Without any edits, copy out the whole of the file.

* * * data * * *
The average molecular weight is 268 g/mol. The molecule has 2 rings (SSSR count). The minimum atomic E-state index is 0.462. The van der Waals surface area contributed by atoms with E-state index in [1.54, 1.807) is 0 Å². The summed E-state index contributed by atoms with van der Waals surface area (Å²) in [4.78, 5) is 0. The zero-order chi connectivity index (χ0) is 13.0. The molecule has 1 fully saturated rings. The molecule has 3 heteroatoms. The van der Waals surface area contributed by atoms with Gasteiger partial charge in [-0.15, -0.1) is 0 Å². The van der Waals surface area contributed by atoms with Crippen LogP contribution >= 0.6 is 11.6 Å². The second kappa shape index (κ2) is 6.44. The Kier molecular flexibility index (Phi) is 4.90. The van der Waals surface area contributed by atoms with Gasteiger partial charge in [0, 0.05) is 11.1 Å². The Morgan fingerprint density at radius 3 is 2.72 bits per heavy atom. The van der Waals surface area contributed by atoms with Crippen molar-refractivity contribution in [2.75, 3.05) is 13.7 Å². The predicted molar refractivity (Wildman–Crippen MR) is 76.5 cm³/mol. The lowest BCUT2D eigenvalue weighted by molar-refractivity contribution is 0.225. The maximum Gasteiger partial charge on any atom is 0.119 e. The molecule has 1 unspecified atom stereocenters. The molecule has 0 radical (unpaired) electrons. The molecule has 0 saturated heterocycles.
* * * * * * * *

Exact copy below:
The average molecular weight is 268 g/mol. The molecule has 2 rings (SSSR count). The minimum atomic E-state index is 0.462. The van der Waals surface area contributed by atoms with E-state index in [1.54, 1.807) is 0 Å². The summed E-state index contributed by atoms with van der Waals surface area (Å²) in [4.78, 5) is 0. The zero-order chi connectivity index (χ0) is 13.0. The molecule has 1 fully saturated rings. The molecule has 3 heteroatoms. The van der Waals surface area contributed by atoms with Gasteiger partial charge in [-0.15, -0.1) is 0 Å². The van der Waals surface area contributed by atoms with Crippen LogP contribution >= 0.6 is 11.6 Å². The second kappa shape index (κ2) is 6.44. The Kier molecular flexibility index (Phi) is 4.90. The van der Waals surface area contributed by atoms with Gasteiger partial charge in [0, 0.05) is 11.1 Å². The Morgan fingerprint density at radius 3 is 2.72 bits per heavy atom. The van der Waals surface area contributed by atoms with Crippen molar-refractivity contribution in [2.75, 3.05) is 13.7 Å². The predicted molar refractivity (Wildman–Crippen MR) is 76.5 cm³/mol. The lowest BCUT2D eigenvalue weighted by molar-refractivity contribution is 0.225. The maximum Gasteiger partial charge on any atom is 0.119 e. The molecule has 1 unspecified atom stereocenters. The molecule has 0 radical (unpaired) electrons. The molecule has 0 saturated heterocycles.